Peach Picks: Two Things to Read This Week

by / Jan. 10, 2018 7am EST


I’m So Fine: A List of Famous Men & What I Had On ​by Khadijah Queen

YesYes Books / 2017 / prose poetry

Recently out from YesYes Books is Khadijah Queen’s new collection of prose poetry, I’m So Fine: A List of Famous Men & What I Had On. In I’m So Fine, which is marketed as a narrative, Queen recounts the many disparate moments that tell the story of her own objectification by men, with each moment defined by the outfit she remembers wearing. These gendered interactions are complicated, though; she acknowledges and interrogates them, but also enjoys her conventional femininity and the feeling of being fine. In stylish, unbreaking prose, Queen rehashes to us with the urgency of a memory rushing back. The collection explores the sense of confidence that a costume lends and the ways in which our own genders and sexualities can be costumes through which we engage with the world. In the words of Natalie Diaz, I’m So Fine is “a gaze back at the gaze, is inevitable freedom wearing a flowered dress Kente cloth bomber jacket red lipstick white jeans a velvet choker white platform sandals a black turtleneck electric blue column dress an eggshell blouse with a high collar & pearl buttons is wearing a powerful woman’s body and mind.”


“​Cat Person​” by Kristen Roupenian

The New Yorker​ / December 11th, 2017 / short fiction

It would be silly to ignore and not recommend reading “Cat Person” by Kristen Roupenian, the short story that went viral soon after it was published online by The New Yorker a month ago. “Cat Person” is a story about two characters, Margot and Robert, and their short lived romance that developed mostly via texting. It’s also a story about turning someone into a character, and acting within the bounds of the character that you’ve likewise been turned into. What’s successful about the story is not only its relatability to a millennial audience—Roupenian really nails texting chemistry—but also its ability to honestly depict a contemporary romance without glossing over all of the learned abuses that characterize cishetero dating and lust. Through Margot, Roupenian explores the lengths to which women will go in order to protect the egos of men, which hit a nerve for some male readers (source: one Twitter user created the account Men React to Cat Person @MenCatPerson to post screenshots of male criticism of the story). Fiction functions effectively when it reveals something about ourselves and our worlds. As I read “Cat Person,” I saw myself not only in Margot, but in Robert too, in his delicate and purposeful ways through which he turned a hopeful romance into a melodrama, using the little he knew of Margot as a template, the ongoing texting exchange lending what he wanted to see in her to surface.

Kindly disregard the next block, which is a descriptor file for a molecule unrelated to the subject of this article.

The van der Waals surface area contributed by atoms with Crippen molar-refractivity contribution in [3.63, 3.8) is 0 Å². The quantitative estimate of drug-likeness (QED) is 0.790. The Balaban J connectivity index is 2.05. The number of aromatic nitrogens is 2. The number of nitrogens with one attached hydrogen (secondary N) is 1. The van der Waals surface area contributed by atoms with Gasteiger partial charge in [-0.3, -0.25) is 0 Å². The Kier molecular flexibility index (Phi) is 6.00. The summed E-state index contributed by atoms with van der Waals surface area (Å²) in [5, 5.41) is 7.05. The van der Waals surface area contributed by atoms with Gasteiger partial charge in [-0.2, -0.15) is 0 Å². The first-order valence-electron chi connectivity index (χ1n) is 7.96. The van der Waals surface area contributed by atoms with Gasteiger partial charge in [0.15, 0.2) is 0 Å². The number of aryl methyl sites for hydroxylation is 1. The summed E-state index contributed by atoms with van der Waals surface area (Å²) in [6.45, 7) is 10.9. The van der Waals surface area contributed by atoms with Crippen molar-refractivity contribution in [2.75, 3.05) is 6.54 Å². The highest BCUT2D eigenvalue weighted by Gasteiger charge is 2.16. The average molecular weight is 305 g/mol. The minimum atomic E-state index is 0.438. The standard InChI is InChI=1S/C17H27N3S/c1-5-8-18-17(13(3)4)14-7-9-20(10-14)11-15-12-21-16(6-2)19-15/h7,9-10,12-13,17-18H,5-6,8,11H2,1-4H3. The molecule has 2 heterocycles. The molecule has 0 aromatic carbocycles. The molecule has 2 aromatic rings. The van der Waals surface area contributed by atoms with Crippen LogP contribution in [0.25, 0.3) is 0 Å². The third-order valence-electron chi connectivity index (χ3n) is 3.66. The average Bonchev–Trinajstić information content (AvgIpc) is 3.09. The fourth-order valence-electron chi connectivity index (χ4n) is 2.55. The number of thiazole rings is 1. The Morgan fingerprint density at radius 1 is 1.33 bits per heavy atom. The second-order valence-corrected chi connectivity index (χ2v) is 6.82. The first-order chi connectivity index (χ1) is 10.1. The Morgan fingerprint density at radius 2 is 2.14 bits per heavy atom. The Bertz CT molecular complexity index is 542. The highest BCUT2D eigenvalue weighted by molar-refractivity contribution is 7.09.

“Peach Picks” is a column of literary news and recommendations written by the editors of Peach Mag, an online literary magazine based in Buffalo. For inquiries, contact the editors at